Scalar Field Theory

Scalar Field Theory, brought to you by Thomas Bearden

Over at (incidentally, named the physics-crackpot website name most likely to be mistaken for a shampoo), Tom Bearden has devoted his life to an alternate theory of electromagnetism that he calls “scalar field theory”. The gist seems to be somehow involving how electromagnetic forces are created, with a pinch of discussion of vacuum energy, specifically how to get free energy forthwith. Now to get to the nuts and bolts of the theory — the theory is … the general idea is that… [sigh] … I have to admit, I just don’t have the energy to sort through all this. This guy’s work might be pure genius, completely and utterly correct, but I will never know because I cannot break away from this bag of Cheetos. I apologize for the uncharacteristic lack of rigor, but I’ll make it up to you by discussing more superficial aspects of the page in a superficial and dismissive manner.

Near the top of his website, there’s a nice picture of him expounding from his living room, apparently taken from an instructional DVD that you can buy from the website. He’s got the usual intense look in his eye, the kind of look where you can see white eyeball all the way around his irises (try it in the mirror, believe me, no better way to look intense).    That lamp next to him looks like the veiny brains on the aliens in the first Star Trek episode.   Scrolling down, you can see (among other things) a picture of his “Motionless Electromagnetic Generator” invention, head shots of old bald dudes in horned-rim glasses, the chairman of Honda (for some reason), and the front covers of some of his books. Gotta hand it to him, he’s hawking the merchandise well. He certainly subscribes to conventional theories about capitalism.

I note from reading wikipedia that he’s working on a modified version of the Wankel Rotary Engine. I’m sure I’m thinking what you’re thinking — ’bout time someone finally cleaned up that damn Wankel Rotary Engine. Whatever it is. He also has a patent for an “energy for free” device, something called a Motionless Electromagnetic Generator, advertised to generate one hundred times the output power that you put in. I could use some of that, getting near the bottom of this Cheetos bag… once you get to the bottom, the average size of Cheetos particles (hereby denoted “Cheeticles”) gets so small, they’re hard to pick up…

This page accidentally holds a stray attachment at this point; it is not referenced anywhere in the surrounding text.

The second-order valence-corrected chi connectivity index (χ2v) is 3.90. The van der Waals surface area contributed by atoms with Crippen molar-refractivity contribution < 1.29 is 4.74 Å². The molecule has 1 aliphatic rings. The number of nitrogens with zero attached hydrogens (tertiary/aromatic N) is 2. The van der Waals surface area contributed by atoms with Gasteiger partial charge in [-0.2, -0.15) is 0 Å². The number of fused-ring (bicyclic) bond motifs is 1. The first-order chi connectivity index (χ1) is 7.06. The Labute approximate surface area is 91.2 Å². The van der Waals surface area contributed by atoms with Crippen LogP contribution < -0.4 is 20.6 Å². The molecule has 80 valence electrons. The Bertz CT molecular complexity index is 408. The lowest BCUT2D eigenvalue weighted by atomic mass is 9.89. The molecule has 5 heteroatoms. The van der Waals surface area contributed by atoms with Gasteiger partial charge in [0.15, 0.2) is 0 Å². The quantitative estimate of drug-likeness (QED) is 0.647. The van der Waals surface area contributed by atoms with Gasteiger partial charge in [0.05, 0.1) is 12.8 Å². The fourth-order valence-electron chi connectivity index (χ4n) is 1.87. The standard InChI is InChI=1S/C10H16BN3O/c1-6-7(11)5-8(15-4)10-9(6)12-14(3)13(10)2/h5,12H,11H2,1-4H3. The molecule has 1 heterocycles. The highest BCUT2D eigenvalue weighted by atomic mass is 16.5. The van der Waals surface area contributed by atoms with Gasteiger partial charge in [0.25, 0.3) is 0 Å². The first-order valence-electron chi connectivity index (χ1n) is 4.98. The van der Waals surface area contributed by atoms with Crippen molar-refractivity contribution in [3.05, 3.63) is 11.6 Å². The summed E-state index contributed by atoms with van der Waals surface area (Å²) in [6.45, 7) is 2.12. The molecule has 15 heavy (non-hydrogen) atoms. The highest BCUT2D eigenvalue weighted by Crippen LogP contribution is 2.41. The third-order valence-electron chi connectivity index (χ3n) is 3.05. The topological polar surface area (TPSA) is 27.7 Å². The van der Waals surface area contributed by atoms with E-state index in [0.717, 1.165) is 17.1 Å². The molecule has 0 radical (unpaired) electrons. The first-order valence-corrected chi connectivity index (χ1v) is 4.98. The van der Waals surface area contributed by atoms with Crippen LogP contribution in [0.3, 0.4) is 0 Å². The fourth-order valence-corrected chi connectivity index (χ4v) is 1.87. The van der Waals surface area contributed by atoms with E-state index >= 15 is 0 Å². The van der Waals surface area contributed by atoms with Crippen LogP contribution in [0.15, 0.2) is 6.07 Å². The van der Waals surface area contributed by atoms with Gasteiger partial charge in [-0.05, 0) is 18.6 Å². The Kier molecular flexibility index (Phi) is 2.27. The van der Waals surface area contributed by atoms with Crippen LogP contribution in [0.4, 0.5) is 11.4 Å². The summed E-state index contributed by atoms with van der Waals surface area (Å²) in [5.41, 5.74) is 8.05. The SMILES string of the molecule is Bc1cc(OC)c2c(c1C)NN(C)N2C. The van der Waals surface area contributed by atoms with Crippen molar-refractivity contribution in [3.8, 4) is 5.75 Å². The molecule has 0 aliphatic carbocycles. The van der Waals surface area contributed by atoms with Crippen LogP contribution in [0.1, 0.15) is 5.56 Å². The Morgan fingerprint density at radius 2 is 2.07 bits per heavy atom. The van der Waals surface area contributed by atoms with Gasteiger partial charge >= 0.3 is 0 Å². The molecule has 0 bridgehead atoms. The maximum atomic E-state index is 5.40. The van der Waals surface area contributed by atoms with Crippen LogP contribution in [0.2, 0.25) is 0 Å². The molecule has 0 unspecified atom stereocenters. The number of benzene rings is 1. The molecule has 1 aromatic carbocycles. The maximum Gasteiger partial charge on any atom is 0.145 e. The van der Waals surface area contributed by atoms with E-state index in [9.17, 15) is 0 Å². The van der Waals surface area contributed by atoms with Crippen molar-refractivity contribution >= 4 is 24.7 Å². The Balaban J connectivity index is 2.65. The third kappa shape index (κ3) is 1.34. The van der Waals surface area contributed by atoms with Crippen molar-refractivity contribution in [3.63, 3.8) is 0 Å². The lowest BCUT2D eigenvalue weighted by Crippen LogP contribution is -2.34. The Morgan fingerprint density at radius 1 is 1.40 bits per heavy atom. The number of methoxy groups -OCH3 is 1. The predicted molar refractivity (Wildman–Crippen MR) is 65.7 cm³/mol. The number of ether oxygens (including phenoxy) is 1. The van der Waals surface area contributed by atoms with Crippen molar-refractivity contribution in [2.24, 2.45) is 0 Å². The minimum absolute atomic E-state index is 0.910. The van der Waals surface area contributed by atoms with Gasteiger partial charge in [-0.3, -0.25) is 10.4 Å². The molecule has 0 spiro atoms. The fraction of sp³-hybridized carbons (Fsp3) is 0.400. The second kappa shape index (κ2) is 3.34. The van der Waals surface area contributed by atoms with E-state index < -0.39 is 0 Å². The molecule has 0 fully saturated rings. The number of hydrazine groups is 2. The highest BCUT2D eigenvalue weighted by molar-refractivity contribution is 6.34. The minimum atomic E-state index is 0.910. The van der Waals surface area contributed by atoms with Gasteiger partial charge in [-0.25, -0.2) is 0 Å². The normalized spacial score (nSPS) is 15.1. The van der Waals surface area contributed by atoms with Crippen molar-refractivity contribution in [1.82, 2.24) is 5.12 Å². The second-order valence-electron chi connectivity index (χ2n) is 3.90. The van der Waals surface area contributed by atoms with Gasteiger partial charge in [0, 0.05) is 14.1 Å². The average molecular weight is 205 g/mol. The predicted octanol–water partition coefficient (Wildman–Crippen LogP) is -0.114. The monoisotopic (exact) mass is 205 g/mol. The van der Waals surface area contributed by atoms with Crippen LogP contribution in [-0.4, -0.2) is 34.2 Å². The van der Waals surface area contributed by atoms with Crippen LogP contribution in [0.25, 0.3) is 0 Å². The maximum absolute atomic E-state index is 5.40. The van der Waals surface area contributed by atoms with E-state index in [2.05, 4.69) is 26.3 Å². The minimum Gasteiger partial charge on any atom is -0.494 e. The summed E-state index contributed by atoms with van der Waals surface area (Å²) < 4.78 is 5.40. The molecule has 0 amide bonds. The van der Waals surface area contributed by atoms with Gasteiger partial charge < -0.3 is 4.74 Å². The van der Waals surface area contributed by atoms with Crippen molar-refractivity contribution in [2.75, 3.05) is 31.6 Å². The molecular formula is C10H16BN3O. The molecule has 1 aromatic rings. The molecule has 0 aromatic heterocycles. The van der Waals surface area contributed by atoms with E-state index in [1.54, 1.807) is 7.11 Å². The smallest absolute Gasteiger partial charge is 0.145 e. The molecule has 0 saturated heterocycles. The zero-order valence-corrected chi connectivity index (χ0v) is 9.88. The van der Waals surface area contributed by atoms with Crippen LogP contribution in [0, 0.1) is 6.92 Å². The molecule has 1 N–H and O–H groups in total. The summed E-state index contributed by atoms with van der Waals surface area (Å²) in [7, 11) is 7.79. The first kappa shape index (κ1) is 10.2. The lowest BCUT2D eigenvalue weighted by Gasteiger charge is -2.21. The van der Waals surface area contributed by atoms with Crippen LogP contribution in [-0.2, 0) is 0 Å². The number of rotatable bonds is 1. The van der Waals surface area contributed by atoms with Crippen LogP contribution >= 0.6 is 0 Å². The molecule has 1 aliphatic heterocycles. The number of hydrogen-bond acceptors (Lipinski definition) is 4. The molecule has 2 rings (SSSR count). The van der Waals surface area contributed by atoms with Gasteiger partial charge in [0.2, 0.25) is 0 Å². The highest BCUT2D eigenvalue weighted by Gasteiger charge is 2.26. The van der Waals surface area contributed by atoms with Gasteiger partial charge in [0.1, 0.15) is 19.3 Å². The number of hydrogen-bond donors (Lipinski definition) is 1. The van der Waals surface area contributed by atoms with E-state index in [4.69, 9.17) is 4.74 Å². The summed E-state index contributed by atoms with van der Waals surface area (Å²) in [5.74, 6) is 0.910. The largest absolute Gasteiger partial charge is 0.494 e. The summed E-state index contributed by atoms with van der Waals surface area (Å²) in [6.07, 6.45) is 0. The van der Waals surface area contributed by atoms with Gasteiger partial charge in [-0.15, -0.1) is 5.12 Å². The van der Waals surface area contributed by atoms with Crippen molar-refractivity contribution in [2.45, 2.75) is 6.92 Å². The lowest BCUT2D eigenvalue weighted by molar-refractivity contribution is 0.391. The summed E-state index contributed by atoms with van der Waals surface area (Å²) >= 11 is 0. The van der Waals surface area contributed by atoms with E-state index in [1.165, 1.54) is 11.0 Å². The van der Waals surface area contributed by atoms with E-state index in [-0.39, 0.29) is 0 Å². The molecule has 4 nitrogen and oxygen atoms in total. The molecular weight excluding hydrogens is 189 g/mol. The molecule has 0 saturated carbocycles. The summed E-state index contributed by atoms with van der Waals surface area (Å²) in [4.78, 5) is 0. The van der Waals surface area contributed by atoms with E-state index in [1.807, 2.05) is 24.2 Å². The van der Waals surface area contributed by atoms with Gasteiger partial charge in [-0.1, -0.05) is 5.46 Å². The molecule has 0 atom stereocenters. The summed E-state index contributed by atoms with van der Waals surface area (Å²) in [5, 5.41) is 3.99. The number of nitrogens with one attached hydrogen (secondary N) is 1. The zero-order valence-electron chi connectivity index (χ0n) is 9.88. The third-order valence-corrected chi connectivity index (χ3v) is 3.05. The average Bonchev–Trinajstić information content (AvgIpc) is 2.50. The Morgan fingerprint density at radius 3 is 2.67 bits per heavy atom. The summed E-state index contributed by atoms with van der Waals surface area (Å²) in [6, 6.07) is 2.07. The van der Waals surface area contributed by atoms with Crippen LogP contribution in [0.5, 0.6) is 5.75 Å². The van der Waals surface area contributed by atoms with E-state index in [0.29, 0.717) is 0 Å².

Alright, let’s pull ourselves together and look at the Bearden tally, shall we?

1. Terrible english: Well, I can’t say I found so much as a typo. I wouldn’t say the prose is as gripping as, say, a Tom Clancy novel or a TimeBlimp essay, but he’s eminently understandable. One out of ten.

2. All Science Is WRONG: He has major disagreements with all of Electromagnetism, which is a pretty major chunk of physics theory, though not as sexy as Quantum Mechanics or Einstein’s Relativity. I give him credit for focusing his attack at some important foundational questions in physics, questions that you would need some decent background study to know about — he didn’t go for the obvious targets that an amateur crackpot would (like , for example, attacking Einstein), but rather topics you’d need to be an insider to appreciate (like the self-force problem for electrical charges). Seven out of ten.

3. Irritated, emotional language: Eh, not the best I’ve seen, not the worst I’ve seen. There is certainly a sense of passion and urgency you don’t get in your typical Applied Physics Letters paper, but he keeps a lid on things — no ominous threats like Yun-Qi. Now that I think of it, the language and rhetoric is calibrated pretty closely to the level of an infomercial. And considering how often he mentions his books and DVDs for sale, maybe that’s what this website is.  Could it be that I’m not dealing with a honest crackpot, but rather the pseudoscience equivalent of The Power of Orange?   Four out of ten.

4. One extremely long and ugly webpage: Oh yes. Oh god yes. It’s not the worst I’ve seen, but it certainly is far from conventional website design. The main page consists of feet after feet of random comments, links, and images, all scrolling down down down as he adds updates (probably over the course of years). Click on a link or two at random, and it soon becomes apparent that the site is HUGE, with links going everywhere. Why is this such a common format for these guys? You’d think such proud nonconformists wouldn’t adhere to what seems to be an accepted webpage format for crackpots, namely the horrendously-long single-webpage-stream-of-consciousness format. And why do the fonts jump around in size and formatting? It’s like reading a ransom note. I will happily admit, however, that there is a nifty little interactive animation at the top of the site — drag your mouse over where it says “The Tom Bearden Website” near the top, where it looks like fireworks are being set off behind the letters. Cool, eh? That animation is probably how he’s deploying his mind control commands. Eight out of ten.


5. Completely new definitions: Hard to tell — certainly he doesn’t coin any new words. He might have redefined existing physics terms, a common practice among the more intelligent of these crackpots. Thanks to my inexcusable laziness, I timidly must admit that I don’t know for certain if he’s using the oodles of jargon correctly. If he is, he covers his tracks well enough to fool me — clearly a sophisticated hombre.  Oop, dropped a Cheeto… Three out of ten.


His grand total? A fairly low 23. Not at the head of the pack.  Maybe I should cook up an infomercial on how aspiring physics crackpots can increase their scores, perhaps with a DVD for sale on my website. Yeah, I could, but then again, these Cheetos are dang tasty…


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